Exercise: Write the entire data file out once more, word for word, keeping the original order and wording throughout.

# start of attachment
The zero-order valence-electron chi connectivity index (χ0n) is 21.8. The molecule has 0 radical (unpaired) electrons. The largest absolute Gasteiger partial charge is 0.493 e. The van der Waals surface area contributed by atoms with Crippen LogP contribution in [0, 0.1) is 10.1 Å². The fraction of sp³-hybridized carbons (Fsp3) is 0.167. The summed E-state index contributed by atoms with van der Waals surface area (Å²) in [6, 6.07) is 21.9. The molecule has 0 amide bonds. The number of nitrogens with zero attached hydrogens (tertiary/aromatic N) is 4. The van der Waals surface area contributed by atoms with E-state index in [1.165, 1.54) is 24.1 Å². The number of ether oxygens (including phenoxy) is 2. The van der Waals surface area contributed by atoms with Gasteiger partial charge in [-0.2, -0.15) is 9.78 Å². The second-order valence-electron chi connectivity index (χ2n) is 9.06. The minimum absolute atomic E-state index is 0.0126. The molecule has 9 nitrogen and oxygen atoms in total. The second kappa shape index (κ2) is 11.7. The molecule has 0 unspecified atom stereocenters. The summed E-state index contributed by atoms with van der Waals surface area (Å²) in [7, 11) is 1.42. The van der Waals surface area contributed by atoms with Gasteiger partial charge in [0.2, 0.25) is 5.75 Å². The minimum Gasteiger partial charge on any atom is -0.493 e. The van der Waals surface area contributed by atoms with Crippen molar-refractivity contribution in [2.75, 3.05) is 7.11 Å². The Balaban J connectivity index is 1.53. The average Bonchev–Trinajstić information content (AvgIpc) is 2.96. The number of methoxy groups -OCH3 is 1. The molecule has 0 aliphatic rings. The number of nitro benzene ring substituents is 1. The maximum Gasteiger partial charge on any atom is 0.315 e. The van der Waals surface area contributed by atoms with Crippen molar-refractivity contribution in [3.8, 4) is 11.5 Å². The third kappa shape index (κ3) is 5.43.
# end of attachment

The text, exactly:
The zero-order valence-electron chi connectivity index (χ0n) is 21.8. The molecule has 0 radical (unpaired) electrons. The largest absolute Gasteiger partial charge is 0.493 e. The van der Waals surface area contributed by atoms with Crippen LogP contribution in [0, 0.1) is 10.1 Å². The fraction of sp³-hybridized carbons (Fsp3) is 0.167. The summed E-state index contributed by atoms with van der Waals surface area (Å²) in [6, 6.07) is 21.9. The molecule has 0 amide bonds. The number of nitrogens with zero attached hydrogens (tertiary/aromatic N) is 4. The van der Waals surface area contributed by atoms with E-state index in [1.165, 1.54) is 24.1 Å². The number of ether oxygens (including phenoxy) is 2. The van der Waals surface area contributed by atoms with Gasteiger partial charge in [-0.2, -0.15) is 9.78 Å². The second-order valence-electron chi connectivity index (χ2n) is 9.06. The minimum absolute atomic E-state index is 0.0126. The molecule has 9 nitrogen and oxygen atoms in total. The second kappa shape index (κ2) is 11.7. The molecule has 0 unspecified atom stereocenters. The summed E-state index contributed by atoms with van der Waals surface area (Å²) in [7, 11) is 1.42. The van der Waals surface area contributed by atoms with Gasteiger partial charge in [0.2, 0.25) is 5.75 Å². The minimum Gasteiger partial charge on any atom is -0.493 e. The van der Waals surface area contributed by atoms with Crippen molar-refractivity contribution in [2.75, 3.05) is 7.11 Å². The Balaban J connectivity index is 1.53. The average Bonchev–Trinajstić information content (AvgIpc) is 2.96. The number of methoxy groups -OCH3 is 1. The molecule has 0 aliphatic rings. The number of nitro benzene ring substituents is 1. The maximum Gasteiger partial charge on any atom is 0.315 e. The van der Waals surface area contributed by atoms with Crippen molar-refractivity contribution in [3.8, 4) is 11.5 Å². The third kappa shape index (κ3) is 5.43.